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12

It is possible, but it's not straight forward. This detailed step by step guide (which I did) contains all you need to know to install and run Windows 7 or 8 from an external drive (USB3 or thunderbolt): http://bleeptobleep.blogspot.fr/2013/02/mac-install-windows-7-or-8-on-external.html To sum up, this guide will help you: Get the Windows installation ...


6

I have an external hard drive with several installers on it. All you need to do is make several partitions, each large enough for the disc you're imaging. (My drive has 10.4 Tiger PPC, 10.5 Leopard PPC, 10.5 Leopard Intel, and 1.6 Snow Leopard on it, and I have a Lion USB flash drive.) I made the images using Disk Utility's Restore feature. Select the ...


6

Quick and Simple: Since it's a GPT disk you can run gpart recover /dev/disk1 to fix the table. You blew away the first ~700MB of the drive, so any partitions touching that area are gone too (more or less). The rest of the disk should be fine. I'm not sure if OSX comes with gpart, so you may need to download it somewhere. The longer details: Concerning the ...


5

According to your output, you copied 645MB to disk, which means the EFI and first ~440MB of the Linux partition were overwritten. Your Backup and Misc partitions were not modified, so the data in them can be recovered... if you can find them. This may be relatively easy1. GUID partition tables are stored at both the beginning and end of the drive, so as ...


4

Open Terminal, and type this command to list all partitions on your hard drive or SSD: diskutil list Identify the "Recovery HD." For example: /dev/disk0 #: TYPE NAME SIZE IDENTIFIER 0: GUID_partition_scheme *120.0 GB disk0 1: EFI ...


4

Had the same problem. Thought the file "createinstallmedia" was missing, but that wasn't the case. Then I realised I simply needed to make it executable with the following command: sudo chmod +x /Applications/Install\ OS\ X\ Mavericks.app/Contents/Resources/createinstallmedia This will create the executable that DiskMaker X initially couldn't find. After ...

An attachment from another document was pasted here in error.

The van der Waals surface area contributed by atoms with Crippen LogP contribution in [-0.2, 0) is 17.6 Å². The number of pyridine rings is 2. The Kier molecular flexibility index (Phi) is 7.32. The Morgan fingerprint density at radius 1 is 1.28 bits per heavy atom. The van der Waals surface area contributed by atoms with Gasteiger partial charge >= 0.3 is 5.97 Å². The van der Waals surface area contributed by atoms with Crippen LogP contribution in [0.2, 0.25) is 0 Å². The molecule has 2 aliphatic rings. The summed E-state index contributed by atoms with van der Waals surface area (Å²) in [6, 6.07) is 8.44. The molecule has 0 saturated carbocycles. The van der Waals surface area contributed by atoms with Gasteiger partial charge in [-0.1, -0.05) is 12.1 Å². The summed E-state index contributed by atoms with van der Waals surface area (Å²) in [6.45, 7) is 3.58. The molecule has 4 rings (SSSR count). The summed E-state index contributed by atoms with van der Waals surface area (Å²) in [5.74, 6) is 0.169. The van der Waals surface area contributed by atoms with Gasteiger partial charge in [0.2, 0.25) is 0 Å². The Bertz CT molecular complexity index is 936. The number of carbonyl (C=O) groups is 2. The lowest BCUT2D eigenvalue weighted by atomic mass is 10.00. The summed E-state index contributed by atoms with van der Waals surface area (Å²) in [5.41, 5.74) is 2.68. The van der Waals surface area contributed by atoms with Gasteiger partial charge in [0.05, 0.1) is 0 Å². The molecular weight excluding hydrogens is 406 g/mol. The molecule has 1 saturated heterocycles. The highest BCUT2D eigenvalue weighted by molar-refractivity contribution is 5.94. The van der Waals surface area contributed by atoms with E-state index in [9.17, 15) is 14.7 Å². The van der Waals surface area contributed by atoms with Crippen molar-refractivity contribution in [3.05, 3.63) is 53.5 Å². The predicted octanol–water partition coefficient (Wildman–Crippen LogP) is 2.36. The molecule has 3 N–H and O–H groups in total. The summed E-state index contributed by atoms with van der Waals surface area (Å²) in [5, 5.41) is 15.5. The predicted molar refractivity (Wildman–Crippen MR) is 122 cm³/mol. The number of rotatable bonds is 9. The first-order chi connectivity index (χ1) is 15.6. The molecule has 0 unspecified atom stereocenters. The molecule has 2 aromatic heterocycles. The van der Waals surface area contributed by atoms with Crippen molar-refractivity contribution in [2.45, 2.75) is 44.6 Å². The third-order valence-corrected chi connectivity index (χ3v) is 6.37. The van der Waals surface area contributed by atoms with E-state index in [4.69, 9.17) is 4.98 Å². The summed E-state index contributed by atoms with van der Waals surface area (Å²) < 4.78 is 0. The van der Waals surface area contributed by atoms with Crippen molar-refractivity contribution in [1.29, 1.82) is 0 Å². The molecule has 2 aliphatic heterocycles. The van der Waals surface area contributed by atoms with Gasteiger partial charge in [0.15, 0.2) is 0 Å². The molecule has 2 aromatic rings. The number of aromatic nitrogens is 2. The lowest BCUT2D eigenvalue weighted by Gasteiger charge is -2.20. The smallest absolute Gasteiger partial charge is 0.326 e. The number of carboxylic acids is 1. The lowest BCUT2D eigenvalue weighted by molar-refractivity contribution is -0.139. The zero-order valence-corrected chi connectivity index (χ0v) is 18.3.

4

The Mavericks installer comes with a tool to make bootable installer. Just use sudo /Applications/Install\ OS\ X\ Mavericks.app/Contents/Resources/createinstallmedia --volume /Volumes/Untitled --applicationpath /Applications/Install\ OS\ X\ Mavericks.app --nointeraction


3

This might be considered pure opinion rather than fact, but I'd say just dedicate a spare HD to it & set up Time Machine. I use both Win & Mac here, Macs backed to Time Machine & Win to Acronis. Time Machine wins hands down. The Time Machine can be used to recover files when your OS X HD is crashed. Just put in a new drive, recover from Time ...


3

Why use Linux for this? Just do it in OS X. To prepare the USB drive (e.g. 8-GB flash drive), you need to partition it using the GUID scheme and format it to the file system standard 'Macintosh Extended (Journaled)', also known as 'HFS+ (Journaled)'. Then use Disk Utility's Restore feature to copy the contents of the iso image file (Source) to the USB drive ...


3

You should know there is no such this as "BIOS" on a Mac (the equivalent system is called EFI, but you don't boot into it to change settings). To boot from a DVD or any other external medium, you'll have to hold down the Option ⌥ key while booting. Then you'll get a list with all the bootable devices and there you can select the device you want to boot from. ...


2

Your SSD drive may already be non bootable. Let's suppose your SSD drive is mounted in /Volumes/SSD. Then open a Terminal (in Applications>Utilities) and type: bless --info /Volumes/SSD/ If the output looks similar to this: finderinfo[0]: 0 => No Blessed System Folder finderinfo[1]: 0 => No Blessed System File finderinfo[2]: 0 => ...


2

Having done this myself: # dd if=freebsd.img of=/dev/hda at some point in the past (oops! I meant fd0!) I can pretty much guarantee that the contents of disk1s1 and disk1s2 are trashed. But disk1s3 and disk1s4 will be just fine! You just need to figure out what the partition table is supposed to be and correct it. I suggest recovering from the GPT ...


2

Well, here are a few things: 1) That OS X installation disk (10.6), will only install Snow Leopard for your 2009 MBP You cannot use that disk for OS X installs on other machines 2) Generally, the applications disk is nearly useless. Your milage may vary, but I've never, ever used them. 3) Obviously your external drive (USB you say?) will have to have ...


2

Solved it I copied the same Install OS X Mavericks.app in a different Mac that was running on Mountain Lion 10.8.5 and tried DiskMaker X and it worked. I'm not sure but maybe the reason was that OS X Mavericks GM Build doesn't support the command that was used or maybe there's a different way to copy things on OS X Mavericks using terminal. Update I tried ...


2